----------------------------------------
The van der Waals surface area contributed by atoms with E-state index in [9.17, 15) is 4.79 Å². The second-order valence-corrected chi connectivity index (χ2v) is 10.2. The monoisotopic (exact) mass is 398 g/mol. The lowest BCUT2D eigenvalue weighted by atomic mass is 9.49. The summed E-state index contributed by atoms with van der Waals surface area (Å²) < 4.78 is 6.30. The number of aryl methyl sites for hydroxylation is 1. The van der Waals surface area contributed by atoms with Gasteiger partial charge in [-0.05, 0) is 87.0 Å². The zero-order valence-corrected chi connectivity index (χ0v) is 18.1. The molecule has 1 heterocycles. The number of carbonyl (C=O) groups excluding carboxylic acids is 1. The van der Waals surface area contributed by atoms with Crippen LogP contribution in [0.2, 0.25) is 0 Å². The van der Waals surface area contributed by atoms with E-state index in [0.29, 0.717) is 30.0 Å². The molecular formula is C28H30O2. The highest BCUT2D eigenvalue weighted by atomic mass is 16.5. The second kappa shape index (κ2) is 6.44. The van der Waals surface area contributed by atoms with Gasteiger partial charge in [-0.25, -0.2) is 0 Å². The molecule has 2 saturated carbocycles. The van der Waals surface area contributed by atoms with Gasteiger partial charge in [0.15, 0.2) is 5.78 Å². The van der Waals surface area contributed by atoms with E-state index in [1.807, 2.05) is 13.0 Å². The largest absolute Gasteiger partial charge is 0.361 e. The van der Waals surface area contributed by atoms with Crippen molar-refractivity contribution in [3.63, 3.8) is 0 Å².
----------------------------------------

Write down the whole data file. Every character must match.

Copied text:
The van der Waals surface area contributed by atoms with E-state index in [9.17, 15) is 4.79 Å². The second-order valence-corrected chi connectivity index (χ2v) is 10.2. The monoisotopic (exact) mass is 398 g/mol. The lowest BCUT2D eigenvalue weighted by atomic mass is 9.49. The summed E-state index contributed by atoms with van der Waals surface area (Å²) < 4.78 is 6.30. The number of aryl methyl sites for hydroxylation is 1. The van der Waals surface area contributed by atoms with Gasteiger partial charge in [-0.05, 0) is 87.0 Å². The zero-order valence-corrected chi connectivity index (χ0v) is 18.1. The molecule has 1 heterocycles. The number of carbonyl (C=O) groups excluding carboxylic acids is 1. The van der Waals surface area contributed by atoms with Crippen LogP contribution in [0.2, 0.25) is 0 Å². The van der Waals surface area contributed by atoms with E-state index in [0.29, 0.717) is 30.0 Å². The molecular formula is C28H30O2. The highest BCUT2D eigenvalue weighted by atomic mass is 16.5. The second kappa shape index (κ2) is 6.44. The van der Waals surface area contributed by atoms with Gasteiger partial charge in [-0.25, -0.2) is 0 Å². The molecule has 2 saturated carbocycles. The van der Waals surface area contributed by atoms with Gasteiger partial charge in [0.15, 0.2) is 5.78 Å². The van der Waals surface area contributed by atoms with E-state index in [1.807, 2.05) is 13.0 Å². The largest absolute Gasteiger partial charge is 0.361 e. The van der Waals surface area contributed by atoms with Crippen molar-refractivity contribution in [3.63, 3.8) is 0 Å².